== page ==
For over a decade in cinematic history, Americans watched gangsters on screen. In some films, gangsters were portrayed as vicious criminals, foreign to the everyday American and threatening traditional ways of life. However, in other productions, Americans could identify with the criminals projected on-screen. This is particularly true of The Public Enemy, a film that audiences connected with, as they shared the trials and tribulations plaguing the characters. Viewers related to the events that shaped this era of film, including the Great Depression and Prohibition. The audience understood the pressure of such environments, and attributed criminal behavior of gangsters to their surroundings, empathizing with the characters.
In The Public Enemy, a variety of factors facilitates this identification and empathy. The casting of James Cagney as Tom Powers, and his powerful and honest portrayal of the young gangster gave true legitimacy to the film and emotionally impacted viewers. Wellman’s decision to introduce the audience to Powers’ childhood also forged a stronger bond between actor and observer, and allowed the audience to understand the psychological factors behind Powers’ gravitation towards crime. Other factors, including continuity editing and outdoor light added to the natural feel of the film. Overall, these features, in collusion with one another, allowed the story of The Public Enemy to transcend the screen and truly connect with its audiences.
This 1931 film review heaps praise on The Public Enemy, specifically commending James Cagner and Edward Woods for strong performances in their respective roles. The review also discusses director William Wellman’s contribution to character development.
The review places a significant emphasis on Cagner’s performance, claiming that it is “magnificently acted” and “uncompromisingly realistic in his portrayal of the youthful killer.” The review also offers a character analysis of Cagner’s Powers, writing that although Powers is an unlikeable character, he “stands out in bold relief.” Essentially, the review declares the character of Tom Powers to be a success, and attributes it to a collusion of Cagner and Wellman’s talents. Wellman shaped a sharp, multi-dimensional gangster with his directing, allowing Cagner to bring Powers to life with his “magnetic” acting and interpretation.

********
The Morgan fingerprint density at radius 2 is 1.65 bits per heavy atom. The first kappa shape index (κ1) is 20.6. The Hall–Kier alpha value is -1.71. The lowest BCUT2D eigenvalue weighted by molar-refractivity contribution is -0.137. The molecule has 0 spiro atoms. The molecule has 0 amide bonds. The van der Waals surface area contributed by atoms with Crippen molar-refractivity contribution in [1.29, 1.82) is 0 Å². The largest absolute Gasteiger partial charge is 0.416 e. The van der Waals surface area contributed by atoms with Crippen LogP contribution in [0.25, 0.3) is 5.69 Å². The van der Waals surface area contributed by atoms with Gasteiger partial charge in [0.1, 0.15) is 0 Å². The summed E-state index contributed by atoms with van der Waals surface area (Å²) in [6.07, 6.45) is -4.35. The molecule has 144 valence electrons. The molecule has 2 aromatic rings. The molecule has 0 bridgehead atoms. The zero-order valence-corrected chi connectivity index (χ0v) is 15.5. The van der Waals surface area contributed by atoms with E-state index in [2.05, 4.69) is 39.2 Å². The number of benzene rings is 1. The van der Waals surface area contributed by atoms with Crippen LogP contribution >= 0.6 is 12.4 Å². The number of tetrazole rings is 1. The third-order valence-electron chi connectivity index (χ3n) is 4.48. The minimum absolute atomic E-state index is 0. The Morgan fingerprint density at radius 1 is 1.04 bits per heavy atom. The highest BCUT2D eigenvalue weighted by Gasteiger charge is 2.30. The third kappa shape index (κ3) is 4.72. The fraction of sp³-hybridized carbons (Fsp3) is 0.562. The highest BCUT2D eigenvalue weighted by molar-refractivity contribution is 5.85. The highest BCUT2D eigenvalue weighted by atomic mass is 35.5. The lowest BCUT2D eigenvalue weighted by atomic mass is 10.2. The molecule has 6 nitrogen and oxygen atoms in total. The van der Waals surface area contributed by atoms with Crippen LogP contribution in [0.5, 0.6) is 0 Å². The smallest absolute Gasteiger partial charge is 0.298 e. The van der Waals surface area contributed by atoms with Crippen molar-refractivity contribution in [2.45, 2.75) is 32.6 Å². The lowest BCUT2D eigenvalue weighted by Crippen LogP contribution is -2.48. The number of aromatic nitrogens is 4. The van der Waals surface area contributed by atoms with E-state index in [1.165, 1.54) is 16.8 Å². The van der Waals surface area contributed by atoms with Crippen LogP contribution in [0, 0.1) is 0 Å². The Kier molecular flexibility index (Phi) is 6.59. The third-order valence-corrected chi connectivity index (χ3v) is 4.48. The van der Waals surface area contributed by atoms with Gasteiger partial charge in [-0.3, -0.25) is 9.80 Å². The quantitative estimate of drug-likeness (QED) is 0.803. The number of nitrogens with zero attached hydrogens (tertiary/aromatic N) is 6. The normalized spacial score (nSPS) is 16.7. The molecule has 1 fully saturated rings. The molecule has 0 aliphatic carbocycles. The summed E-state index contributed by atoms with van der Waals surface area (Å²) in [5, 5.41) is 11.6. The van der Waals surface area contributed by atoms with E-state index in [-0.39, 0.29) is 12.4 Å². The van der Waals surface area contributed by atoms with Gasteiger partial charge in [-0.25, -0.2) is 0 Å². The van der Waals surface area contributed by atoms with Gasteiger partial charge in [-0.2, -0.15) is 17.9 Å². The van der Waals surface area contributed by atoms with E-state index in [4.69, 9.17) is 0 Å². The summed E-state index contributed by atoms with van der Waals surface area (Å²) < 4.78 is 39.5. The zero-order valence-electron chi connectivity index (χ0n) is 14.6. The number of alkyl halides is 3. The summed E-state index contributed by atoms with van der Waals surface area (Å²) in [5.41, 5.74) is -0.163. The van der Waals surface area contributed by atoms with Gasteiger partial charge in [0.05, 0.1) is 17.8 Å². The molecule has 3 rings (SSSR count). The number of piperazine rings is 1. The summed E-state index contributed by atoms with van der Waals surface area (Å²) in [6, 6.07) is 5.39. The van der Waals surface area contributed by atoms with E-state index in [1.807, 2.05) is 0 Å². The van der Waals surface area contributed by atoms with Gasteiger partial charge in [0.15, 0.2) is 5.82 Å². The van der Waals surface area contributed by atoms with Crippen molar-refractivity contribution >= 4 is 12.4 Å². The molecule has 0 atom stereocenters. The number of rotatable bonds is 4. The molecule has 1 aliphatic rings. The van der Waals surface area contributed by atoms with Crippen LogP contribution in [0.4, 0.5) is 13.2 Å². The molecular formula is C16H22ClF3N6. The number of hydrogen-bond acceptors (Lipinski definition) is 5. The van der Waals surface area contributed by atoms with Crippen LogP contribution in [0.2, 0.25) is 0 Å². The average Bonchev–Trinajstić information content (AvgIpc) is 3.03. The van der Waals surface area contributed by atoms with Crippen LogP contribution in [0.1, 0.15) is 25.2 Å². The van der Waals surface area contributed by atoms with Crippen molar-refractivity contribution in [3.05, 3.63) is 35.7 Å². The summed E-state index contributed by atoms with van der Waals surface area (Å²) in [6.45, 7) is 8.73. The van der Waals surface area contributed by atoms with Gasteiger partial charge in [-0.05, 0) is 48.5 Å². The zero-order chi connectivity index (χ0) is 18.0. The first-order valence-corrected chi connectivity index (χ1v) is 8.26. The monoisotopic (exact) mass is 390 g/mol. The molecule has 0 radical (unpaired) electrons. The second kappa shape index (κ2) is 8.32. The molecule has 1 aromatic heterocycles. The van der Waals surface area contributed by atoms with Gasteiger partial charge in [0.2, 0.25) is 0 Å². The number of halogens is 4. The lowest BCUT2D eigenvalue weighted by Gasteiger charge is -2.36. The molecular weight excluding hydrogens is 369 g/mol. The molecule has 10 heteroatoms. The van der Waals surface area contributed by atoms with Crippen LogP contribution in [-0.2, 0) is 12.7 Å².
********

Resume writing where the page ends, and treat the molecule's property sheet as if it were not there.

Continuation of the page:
The review also notes that Edward Woods was “admirably cast” in the secondary role of Matt Doyle, and praises the performances of the film’s other stars, including Leslie Fenton and Jean Harlow.
I feel that this review is particularly important because it offers an evaluation of how the film’s actors served their respective roles. In my annotation of Wellman’s biography, I note that Wellman encouraged James Cagner to take the lead role of Powers, instead of playing the more muted part of Matt Doyle. This review praises how well-suited Cagner’s acting style was for his part, in addition to how aptly Edward Woods portrayed Powers’ second hand man. As a result, this review essentially confirms that Wellman’s instinctual decision to re-cast the main roles was in the right.
And, because the review claims that the strong acting was so central to the film, it allows me to make the argument that Wellman’s interference with production decisions positively contributed to the overall success of the film. Wellman’s decision to change the roles created believable characters with more depth and substance, uniquely allowing American viewers to connect and empathize with the gangsters.